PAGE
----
PHOENIX — The blast in Beirut has had the world's attention for the last two days. The body count still rises from the horrific warehouse explosion and the amount of injured has overwhelmed the hospitals.
The explosion at the port killed at least 100 people and wounded thousands. Hospitals were overwhelmed — one that was damaged in the blast had to evacuate all its patients to a nearby field for treatment. Buildings were damaged for miles around the city, and Beirut’s governor said Wednesday that hundreds of thousands might not be able to return to their homes for two or three months.
In Arizona, none more have felt the effects of the blast than the small community of Valley residents that call Bierut home.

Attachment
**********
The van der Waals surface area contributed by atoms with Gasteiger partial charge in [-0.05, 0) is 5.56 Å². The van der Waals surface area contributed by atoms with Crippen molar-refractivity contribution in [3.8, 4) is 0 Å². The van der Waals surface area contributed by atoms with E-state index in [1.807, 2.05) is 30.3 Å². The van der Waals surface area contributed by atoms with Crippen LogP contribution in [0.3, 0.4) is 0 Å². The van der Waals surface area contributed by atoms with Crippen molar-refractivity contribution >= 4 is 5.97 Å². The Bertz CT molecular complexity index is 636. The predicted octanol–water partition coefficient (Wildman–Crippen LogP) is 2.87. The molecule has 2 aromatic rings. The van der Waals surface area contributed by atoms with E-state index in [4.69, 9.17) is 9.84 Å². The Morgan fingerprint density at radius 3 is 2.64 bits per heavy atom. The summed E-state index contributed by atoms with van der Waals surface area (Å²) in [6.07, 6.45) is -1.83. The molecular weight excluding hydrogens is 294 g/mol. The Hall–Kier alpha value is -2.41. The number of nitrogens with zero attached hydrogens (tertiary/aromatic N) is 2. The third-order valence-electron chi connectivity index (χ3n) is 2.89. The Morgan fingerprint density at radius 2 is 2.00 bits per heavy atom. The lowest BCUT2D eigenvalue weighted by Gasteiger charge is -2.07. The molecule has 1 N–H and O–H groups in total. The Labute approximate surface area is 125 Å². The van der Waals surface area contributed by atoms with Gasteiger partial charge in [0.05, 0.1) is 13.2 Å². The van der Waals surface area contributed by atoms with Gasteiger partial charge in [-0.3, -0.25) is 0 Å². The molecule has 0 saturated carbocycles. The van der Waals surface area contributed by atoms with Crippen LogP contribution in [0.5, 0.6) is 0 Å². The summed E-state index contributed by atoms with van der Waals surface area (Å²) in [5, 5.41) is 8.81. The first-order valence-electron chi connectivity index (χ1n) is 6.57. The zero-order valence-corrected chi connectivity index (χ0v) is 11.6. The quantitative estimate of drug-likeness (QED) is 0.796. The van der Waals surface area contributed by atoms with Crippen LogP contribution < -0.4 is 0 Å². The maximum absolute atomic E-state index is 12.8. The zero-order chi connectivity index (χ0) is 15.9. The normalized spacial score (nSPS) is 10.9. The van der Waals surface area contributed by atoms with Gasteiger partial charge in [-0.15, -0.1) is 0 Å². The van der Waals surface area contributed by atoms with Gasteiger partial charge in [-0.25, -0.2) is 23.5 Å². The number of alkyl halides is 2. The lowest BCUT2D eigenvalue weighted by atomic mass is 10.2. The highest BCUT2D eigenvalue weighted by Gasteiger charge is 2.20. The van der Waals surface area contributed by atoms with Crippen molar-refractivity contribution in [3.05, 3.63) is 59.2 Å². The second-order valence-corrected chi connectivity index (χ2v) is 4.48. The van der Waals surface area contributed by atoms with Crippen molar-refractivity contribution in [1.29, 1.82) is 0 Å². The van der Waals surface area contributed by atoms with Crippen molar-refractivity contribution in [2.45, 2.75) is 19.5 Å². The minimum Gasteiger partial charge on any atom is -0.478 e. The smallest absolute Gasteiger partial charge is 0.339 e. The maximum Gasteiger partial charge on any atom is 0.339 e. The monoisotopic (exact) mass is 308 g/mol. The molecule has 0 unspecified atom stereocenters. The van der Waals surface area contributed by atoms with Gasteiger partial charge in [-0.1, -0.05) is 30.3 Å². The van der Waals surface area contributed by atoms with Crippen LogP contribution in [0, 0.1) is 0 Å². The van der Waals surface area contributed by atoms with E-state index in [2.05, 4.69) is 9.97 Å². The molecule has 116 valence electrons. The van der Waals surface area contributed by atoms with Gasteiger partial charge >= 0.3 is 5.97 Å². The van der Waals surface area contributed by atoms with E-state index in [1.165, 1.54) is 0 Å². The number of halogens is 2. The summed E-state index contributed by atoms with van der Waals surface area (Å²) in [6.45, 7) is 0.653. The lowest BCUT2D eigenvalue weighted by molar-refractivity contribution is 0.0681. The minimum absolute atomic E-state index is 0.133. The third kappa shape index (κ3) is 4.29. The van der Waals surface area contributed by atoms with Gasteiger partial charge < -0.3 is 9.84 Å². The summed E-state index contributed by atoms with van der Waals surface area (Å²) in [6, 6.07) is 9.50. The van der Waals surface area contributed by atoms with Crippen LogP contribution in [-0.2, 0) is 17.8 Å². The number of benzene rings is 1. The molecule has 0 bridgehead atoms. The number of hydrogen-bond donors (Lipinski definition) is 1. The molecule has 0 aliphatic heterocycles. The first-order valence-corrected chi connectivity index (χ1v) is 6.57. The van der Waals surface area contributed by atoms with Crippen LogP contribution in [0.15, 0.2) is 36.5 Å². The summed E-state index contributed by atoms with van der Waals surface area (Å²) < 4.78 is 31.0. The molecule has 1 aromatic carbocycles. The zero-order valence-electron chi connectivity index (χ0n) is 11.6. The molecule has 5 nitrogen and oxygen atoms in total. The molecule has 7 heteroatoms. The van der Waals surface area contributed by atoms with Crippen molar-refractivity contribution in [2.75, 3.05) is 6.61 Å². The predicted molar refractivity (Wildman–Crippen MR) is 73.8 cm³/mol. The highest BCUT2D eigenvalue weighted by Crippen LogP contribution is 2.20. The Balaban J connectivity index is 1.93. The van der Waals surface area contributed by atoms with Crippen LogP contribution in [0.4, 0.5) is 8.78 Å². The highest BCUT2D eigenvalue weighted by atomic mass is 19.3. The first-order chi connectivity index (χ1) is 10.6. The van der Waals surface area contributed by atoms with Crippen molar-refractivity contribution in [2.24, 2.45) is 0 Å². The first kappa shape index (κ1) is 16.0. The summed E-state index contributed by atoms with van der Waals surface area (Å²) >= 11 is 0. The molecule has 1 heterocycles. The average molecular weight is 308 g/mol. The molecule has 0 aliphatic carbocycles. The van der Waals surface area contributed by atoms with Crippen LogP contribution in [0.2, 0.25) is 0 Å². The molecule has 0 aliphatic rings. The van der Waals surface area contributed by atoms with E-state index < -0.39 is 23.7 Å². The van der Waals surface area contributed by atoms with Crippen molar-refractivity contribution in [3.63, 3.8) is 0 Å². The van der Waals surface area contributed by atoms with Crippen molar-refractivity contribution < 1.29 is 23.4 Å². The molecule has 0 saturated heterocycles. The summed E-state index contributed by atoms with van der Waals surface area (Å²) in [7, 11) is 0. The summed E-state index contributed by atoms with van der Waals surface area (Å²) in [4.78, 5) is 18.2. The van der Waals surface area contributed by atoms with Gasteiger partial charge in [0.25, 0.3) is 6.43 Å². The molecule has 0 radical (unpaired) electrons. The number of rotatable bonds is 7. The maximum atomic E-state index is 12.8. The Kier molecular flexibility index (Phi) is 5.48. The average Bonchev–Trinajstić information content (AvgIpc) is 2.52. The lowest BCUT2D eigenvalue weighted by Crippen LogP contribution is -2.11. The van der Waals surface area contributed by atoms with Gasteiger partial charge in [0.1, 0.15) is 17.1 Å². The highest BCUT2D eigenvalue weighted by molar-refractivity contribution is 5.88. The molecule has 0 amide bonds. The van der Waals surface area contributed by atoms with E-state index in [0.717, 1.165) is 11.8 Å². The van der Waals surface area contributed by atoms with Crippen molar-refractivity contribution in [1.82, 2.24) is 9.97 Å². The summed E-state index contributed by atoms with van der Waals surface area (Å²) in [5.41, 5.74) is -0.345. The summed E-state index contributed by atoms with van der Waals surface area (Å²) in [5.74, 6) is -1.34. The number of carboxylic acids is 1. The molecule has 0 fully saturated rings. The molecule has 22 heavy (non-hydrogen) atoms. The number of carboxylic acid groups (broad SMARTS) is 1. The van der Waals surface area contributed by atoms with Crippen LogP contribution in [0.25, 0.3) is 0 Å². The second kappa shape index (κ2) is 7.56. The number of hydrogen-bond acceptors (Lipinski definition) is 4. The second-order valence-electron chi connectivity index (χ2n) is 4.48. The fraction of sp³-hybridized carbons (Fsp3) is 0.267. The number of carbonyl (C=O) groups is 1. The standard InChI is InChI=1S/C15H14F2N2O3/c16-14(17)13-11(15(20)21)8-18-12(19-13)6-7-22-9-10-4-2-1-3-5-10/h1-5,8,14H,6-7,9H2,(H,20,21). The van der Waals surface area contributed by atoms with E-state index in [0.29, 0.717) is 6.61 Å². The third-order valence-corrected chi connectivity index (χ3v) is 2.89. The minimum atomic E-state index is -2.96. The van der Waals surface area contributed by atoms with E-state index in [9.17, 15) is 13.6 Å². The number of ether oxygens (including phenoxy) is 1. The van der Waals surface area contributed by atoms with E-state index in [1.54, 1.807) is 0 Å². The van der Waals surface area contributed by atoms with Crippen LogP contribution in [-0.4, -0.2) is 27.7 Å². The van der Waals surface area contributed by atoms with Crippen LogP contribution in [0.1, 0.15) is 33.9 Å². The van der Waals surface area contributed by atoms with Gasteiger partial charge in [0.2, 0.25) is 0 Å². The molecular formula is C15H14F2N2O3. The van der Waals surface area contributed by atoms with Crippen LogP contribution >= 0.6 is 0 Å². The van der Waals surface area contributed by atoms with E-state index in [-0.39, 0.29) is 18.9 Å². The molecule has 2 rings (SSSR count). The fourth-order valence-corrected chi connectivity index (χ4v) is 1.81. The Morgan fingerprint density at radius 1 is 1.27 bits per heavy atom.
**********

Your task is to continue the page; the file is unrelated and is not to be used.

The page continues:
Father Wissam G Akiki has been leading his mainly Lebanese congregation from the steps at St. Joseph’s Maronite Catholic Church for the last four years.
Akiki has been outspoken about his home, having seen the countries destitute first hand.
He prayed for the poor and the many voices silenced by their leaders during a vigil last night held at the church.
12 News was able to speak to Akiki.
"Our people have been suffering since 1969 and today it was a big explosion," Akiki said. "Every day, 500 people sleep without food. They don't have anything."
"We pray for our country, I pray for our people, Christian and Muslim. I ask God to bestow upon them the gift of patience, the gift of courage," Akiki said. "To bestow upon our leader, the gift of justice, the gift of peace and the gift of leadership."